W(h)ither Arm?

Nvidia’s bid for Arm appears to be at an end. Late last year, the US officially stated its opposition to the deal, adding to pressure from UK authorities and a silence-that-speaks-volumes from Chinese regulators. Last week, the leaks began, with Nvidia (or its bankers) testing the waters on formally ending the bid. In the past week, we have been fielding a lot of questions about what will happen to Arm now.

Japanese neo-conglomerate Softbank owns Arm today. And while they have kept largely silent on the topic, it seems likely that want an exit. This is by no means a foregone conclusion. When they initially started the sale to Nvidia, Softbank was under heavy financial pressure. Those pressures are largely eased, so they have more options, but our guess is that Softbank is still looking for a way out. Or more precisely, they are looking to maximize the return on their investment. They have some time to decide, but the most likely outcome is an IPO for Arm.

We say most likely because there seems to be some opposition to this. Last week, eeTimes published a article looking at Arm’s regulatory filings to the UK which specifically call out the deficiencies for an IPO. Admittedly, this is a very biased document, pleading with the UK to allow the Nvidia deal because all the options are so bad. Nonetheless, we found this quote highly revealing:

As Arm’s CEO, Simon Segars, explained: “We contemplated an IPO but determined that the
pressure to deliver short-term revenue growth and profitability would suffocate our ability to
invest, expand, move fast and innovate.”

This is a common refrain we hear from management teams and we find it wholly disingenuous. Blaming Wall Street for a company’s short-term focus misses the whole point of shareholder capitalism. Companies should set their business objectives and then communicate those to the owners. Public market investors can then decide if they want to stay in the stock or not. Quarterly earnings reports should not drive business strategy, this all works the other way around. Every management team worth its weight should be measuring itself against its stated objectives, and they should be doing it every month not every quarter. The fact that they have to present quarterly results is just a communications problem. One which we have a few thoughts in how to manage.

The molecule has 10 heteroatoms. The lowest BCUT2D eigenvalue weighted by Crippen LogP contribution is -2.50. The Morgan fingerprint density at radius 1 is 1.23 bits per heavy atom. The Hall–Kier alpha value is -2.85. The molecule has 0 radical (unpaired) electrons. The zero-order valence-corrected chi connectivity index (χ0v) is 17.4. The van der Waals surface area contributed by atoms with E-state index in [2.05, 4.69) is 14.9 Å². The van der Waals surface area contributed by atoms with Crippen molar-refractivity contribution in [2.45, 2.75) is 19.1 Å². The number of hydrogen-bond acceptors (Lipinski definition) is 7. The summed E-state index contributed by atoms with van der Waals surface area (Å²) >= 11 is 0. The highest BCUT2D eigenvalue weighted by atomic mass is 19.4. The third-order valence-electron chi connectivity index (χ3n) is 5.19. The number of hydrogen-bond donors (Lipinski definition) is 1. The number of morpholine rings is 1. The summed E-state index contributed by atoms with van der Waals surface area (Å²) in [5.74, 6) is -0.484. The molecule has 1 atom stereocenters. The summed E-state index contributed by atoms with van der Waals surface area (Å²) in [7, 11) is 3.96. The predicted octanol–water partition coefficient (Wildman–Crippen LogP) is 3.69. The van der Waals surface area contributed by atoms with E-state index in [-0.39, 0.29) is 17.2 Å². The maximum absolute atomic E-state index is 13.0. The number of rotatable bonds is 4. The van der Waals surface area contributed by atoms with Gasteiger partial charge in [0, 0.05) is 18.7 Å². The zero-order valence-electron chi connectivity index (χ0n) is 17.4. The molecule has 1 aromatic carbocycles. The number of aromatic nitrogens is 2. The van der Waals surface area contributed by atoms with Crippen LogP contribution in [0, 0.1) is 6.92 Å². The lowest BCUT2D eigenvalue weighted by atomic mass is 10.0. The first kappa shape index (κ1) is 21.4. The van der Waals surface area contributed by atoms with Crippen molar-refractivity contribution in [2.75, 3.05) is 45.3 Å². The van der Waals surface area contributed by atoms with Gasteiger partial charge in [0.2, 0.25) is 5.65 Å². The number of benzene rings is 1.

Arm has a monopoly on some of the most important Intellectual Property (IP) in the entire semiconductor industry. They should have no problem generating sufficient cash flow to fund investments in that IP.

Arm’s biggest problem is not the expectations of shareholders, it is their ongoing organizational and management structure. For starters, they have long mis-priced their core IP, giving their biggest customers outsize discounts. (And let’s not forget they probably signed a bunch of sweetheart deals in recent months to bring big customers on board the Nvidia deal.) On the other side of that coin, they are over-charging new entrants. RISC-V, the open source Arm alternative, does not exist because it is superior technologically, it exists because no rational start-up can afford to pay for Arm’s upfront licensing charges. A brand new chip company has choices today in choosing its processor IP, by contrast the big, long-term customers have no choice. Companies like Qualcomm or Nvidia are never going to port their core products off Arm. They have far too much invested in tooling and processes to make that effort worthwhile.

Second, Arm has completely failed to invest in developing software ecosystems around markets it wants to enter – notably Data Center, Automotive and IoT. Ask anyone around the ARM server CPU space what actions Arm has taken to bring software developers on board – crickets. Arm should have been holding quarterly developer conferences in the Bay Area, San Francisco should be swamped with Arm t-shirts and Patagonia vests, but our guess is that few software developers even know who Arm is, let alone care enough to port their products over. Arm is concerned that they will not have sufficient funds to do this kind of work as a public company, but they were not doing that work when they had a parent with the deepest pockets around.

Now, regardless of their personal feelings about being public, it seems very likely that Arm will have an IPO some time in the near-ish future. Ultimately, this will come down to Softbank’s interests. We suspect that what they would like to do is first list Arm China (assuming that soap opera reaches some conclusion). China’s public markets afford much higher multiples to semis companies than US and UK markets. Then they could list the parent company and value it off that China piece (much like Yahoo! was once valued for its stake in Alibaba). Our friends in China tell us the practicalities of this structure are not feasible in China’s regulatory climate today. So we will likely see an Arm IPO next year in London (but please at least consider New York), and then Arm management will have to contend with public investors. For management, the good news is that they may be surprised how little public investors care about near-term results, but they will likely be very uncomfortable about how public investors feel about the long-term questions.

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